Chinese National Pleads Guilty To Attempting To Illegally Export Maritime Raiding Craft And Engines To China
Jacksonville, Florida – Ge Songtao (50, Nanjing, People’s Republic of China) has pleaded guilty to conspiring to submit false export information through the federal government’s Automated Export System and to fraudulently export to China maritime raiding craft and engines, and attempting to fraudulently export that equipment in violation of U.S. law. Ge Songtao faces a maximum penalty of 15 years in federal prison. A sentencing date has not yet been set.
According to the plea agreement, Ge Songtao was the chairman of Shanghai Breeze Technology Co. Ltd., a company headquartered in Shanghai, China. Beginning in 2018, he was interested in identifying a source of supply of U.S.-manufactured combat rubber raiding craft equipped with engines that can operate using gasoline, diesel fuel, or jet fuel. These vessels and multi-fuel engines are used by the U.S. military and can be operated after being launched from a submerged submarine or dropped into the ocean by an aircraft. No comparable engine is manufactured in China.
One of Ge Songtao’s U.S.-based employees, co-defendant Yang Yang, attempted to order seven of the raiding craft equipped with these engines from a U.S. manufacturer. When the U.S. manufacturer suggested that Yang Yang purchase cheaper gasoline-fueled engines, she insisted that she wanted to purchase the military-model multi-fuel engines. To induce the manufacturer to sell this equipment, Yang falsely represented that her customer was an entity called United Vision Limited in Hong Kong, rather than Shanghai Breeze Technology Co. in Shanghai. One of Yang’s Chinese co-workers had told her that American manufacturers would be more likely to sell to an entity in Hong Kong rather than one in mainland China. By misrepresenting what company was buying the equipment, and where it was located, Yang caused the entry of false information in the Department of Commerce’s Automated Export System in violation of federal law.
To facilitate the purchase of the raiding craft and engines, Ge Songtao arranged for the wire transfers to a separate company in Hong Kong, Belt Consulting Company Limited, which in turn wired over $110,000 to the U.S. manufacturer. He also coordinated plans to send an employee to Hong Kong to receive the raiding craft and engines and transship them to mainland China.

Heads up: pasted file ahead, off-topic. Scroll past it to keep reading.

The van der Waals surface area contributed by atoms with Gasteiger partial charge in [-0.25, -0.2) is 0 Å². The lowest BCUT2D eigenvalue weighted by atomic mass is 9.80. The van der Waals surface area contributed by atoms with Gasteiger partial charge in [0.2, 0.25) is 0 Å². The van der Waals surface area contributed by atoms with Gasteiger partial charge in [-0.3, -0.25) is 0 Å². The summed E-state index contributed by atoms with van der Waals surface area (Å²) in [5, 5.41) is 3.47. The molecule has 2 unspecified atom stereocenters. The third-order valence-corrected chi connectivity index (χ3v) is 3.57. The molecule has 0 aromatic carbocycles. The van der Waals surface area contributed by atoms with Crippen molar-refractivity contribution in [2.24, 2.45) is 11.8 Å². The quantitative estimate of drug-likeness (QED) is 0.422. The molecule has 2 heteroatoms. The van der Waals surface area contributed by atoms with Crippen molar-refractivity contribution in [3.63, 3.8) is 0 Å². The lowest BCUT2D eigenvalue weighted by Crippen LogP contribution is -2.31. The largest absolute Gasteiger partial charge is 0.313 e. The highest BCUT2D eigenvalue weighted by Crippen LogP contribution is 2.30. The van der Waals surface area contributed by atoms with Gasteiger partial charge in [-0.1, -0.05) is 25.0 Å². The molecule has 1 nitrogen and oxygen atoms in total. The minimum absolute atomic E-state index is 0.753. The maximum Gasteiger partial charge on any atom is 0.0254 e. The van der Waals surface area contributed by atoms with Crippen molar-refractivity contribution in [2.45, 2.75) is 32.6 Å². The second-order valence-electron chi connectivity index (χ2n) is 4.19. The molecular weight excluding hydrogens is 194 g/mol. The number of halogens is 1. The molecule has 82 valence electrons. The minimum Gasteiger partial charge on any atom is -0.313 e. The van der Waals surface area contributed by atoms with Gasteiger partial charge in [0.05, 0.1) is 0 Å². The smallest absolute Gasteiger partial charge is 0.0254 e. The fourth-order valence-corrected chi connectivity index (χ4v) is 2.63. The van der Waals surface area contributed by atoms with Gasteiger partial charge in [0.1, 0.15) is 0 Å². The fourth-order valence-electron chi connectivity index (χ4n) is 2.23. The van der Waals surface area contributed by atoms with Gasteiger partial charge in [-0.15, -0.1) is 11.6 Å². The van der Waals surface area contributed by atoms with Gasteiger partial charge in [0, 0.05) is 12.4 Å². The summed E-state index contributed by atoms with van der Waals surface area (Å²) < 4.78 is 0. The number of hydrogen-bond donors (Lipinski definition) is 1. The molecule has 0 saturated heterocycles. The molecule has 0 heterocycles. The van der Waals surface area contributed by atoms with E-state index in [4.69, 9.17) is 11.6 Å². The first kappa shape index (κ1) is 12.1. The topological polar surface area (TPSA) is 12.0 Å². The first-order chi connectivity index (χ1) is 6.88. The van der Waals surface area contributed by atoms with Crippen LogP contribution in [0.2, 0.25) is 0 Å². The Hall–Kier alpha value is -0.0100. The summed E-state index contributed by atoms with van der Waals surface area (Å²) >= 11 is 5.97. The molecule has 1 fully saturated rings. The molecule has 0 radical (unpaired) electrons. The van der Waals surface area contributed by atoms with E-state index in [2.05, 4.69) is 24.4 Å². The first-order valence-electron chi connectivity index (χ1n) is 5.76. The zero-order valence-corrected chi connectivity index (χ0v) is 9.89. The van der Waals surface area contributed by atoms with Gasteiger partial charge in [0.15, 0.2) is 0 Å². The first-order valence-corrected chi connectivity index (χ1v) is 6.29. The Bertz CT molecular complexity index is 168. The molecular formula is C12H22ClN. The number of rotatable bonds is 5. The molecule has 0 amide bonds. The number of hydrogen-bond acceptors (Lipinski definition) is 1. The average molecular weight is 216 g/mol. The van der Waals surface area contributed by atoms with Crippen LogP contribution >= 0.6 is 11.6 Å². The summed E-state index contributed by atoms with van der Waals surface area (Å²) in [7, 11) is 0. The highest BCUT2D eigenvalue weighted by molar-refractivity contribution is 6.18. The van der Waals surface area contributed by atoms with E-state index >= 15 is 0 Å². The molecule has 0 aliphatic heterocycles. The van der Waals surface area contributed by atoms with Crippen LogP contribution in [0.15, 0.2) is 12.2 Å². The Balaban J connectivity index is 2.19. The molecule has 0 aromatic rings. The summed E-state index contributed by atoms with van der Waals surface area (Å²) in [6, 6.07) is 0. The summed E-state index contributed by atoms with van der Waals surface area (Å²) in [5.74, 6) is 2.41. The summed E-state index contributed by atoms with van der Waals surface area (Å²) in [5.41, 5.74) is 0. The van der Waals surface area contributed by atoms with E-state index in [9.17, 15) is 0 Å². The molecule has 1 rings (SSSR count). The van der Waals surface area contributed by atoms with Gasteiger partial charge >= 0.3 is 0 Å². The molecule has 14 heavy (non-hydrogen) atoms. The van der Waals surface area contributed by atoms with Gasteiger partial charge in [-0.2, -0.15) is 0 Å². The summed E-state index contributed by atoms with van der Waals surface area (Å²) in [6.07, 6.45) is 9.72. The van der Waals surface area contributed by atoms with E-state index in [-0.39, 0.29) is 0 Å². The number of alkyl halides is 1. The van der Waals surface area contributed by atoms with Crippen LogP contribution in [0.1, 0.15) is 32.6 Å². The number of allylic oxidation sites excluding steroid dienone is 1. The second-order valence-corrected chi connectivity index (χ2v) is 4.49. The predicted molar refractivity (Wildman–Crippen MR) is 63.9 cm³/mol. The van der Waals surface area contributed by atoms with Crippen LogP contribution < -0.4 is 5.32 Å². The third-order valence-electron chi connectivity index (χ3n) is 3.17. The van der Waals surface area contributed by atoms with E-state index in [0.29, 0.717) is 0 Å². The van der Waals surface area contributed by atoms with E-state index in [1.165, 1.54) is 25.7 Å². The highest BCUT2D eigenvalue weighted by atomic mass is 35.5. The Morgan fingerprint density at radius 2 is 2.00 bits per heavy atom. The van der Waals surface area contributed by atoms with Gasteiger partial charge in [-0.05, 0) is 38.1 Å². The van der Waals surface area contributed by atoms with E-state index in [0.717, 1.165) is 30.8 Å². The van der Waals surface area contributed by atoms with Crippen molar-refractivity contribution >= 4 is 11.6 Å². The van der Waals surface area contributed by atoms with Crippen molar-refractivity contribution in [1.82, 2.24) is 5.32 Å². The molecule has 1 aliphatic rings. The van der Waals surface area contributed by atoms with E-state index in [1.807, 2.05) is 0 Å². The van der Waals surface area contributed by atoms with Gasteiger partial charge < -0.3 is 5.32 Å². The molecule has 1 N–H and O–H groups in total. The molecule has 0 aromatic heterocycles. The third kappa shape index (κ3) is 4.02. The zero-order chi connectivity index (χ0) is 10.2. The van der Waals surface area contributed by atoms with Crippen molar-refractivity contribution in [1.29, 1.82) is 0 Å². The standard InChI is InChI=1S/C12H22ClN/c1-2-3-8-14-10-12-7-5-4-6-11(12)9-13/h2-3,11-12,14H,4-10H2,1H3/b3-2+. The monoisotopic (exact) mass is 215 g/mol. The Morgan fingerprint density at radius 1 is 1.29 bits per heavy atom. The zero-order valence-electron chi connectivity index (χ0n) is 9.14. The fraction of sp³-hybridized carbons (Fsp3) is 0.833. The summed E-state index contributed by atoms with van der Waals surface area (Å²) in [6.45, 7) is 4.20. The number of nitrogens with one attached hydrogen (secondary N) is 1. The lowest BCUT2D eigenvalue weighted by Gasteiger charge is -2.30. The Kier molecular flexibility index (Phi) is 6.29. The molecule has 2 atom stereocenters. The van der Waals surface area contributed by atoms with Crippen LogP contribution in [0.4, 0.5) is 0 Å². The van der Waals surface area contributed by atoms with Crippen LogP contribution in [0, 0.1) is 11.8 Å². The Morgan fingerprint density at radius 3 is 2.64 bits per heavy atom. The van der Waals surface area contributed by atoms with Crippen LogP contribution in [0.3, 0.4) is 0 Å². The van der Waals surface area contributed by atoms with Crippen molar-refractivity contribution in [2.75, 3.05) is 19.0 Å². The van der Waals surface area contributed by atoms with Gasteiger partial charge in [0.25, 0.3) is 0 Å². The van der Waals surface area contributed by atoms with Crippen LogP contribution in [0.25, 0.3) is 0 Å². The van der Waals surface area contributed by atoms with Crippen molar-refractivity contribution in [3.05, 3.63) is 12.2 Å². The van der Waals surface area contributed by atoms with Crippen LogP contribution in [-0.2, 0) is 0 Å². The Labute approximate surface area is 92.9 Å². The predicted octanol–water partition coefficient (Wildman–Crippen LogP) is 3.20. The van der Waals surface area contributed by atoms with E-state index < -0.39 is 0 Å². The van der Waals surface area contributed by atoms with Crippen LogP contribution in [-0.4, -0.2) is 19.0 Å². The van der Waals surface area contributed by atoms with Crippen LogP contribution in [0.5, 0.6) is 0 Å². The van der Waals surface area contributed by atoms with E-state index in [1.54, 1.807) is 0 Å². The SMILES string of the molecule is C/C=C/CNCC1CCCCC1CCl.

On September 15, 2020, Yang Yang pleaded guilty to the same two charges to which Ge Songtao has pleaded guilty. On August 13, 2020, co-defendant Zheng Yan pleaded guilty to conspiring to submit false export information and to fraudulently export the raiding craft and engines in violation of U.S. law. The trial of remaining co-defendant Fan Yang, is scheduled to begin on February 1, 2021.
“As FBI Director Christopher Wray has stated previously, we will not tolerate it when China violates our criminal laws and international norms, much less enable it,” said Rachel L. Rojas, Special Agent in Charge of the FBI Jacksonville Division. “FBI Jacksonville and our partners throughout the U.S. government will continue working to hold China accountable and protect our nation’s innovation, ideas, and way of life.”
“Ge Songtao’s attempts to illegally acquire sensitive U.S. technology for illicit purposes threatened the operational readiness and safety of our nation’s military,” said Special Agent in Charge Thomas Cannizzo of the NCIS Southeast Field Office. “NCIS and our law enforcement partners remain committed to preserving Department of the Navy warfighter superiority by protecting our nation’s critical technologies and infrastructure from theft or compromise at home and abroad.”
“A top priority of the Bureau of Industry and Security, Office of Export Enforcement, is ensuring that the United States military always maintains its qualitative edge on the battlefield by preventing circumvention of U.S. export controls and export filing requirements,” said Acting Agent in Charge Alan Berkowitz. “In working with our law enforcement partners we disrupted Chinese illicit procurement of U.S. military combat raiding craft and protected our strategic commodities from falling into the wrong hands.”
This case was investigated by the FBI, the U.S. Naval Criminal Investigative Service, the U.S. Department of Commerce – Bureau of Industry and Security, and the Bureau of Alcohol, Tobacco, Firearms and Explosives. It is being prosecuted by Assistant United States Attorney Michael J. Coolican and Heather Schmidt, Senior Trial Attorney, Counterintelligence and Export Section, U.S. Department of Justice.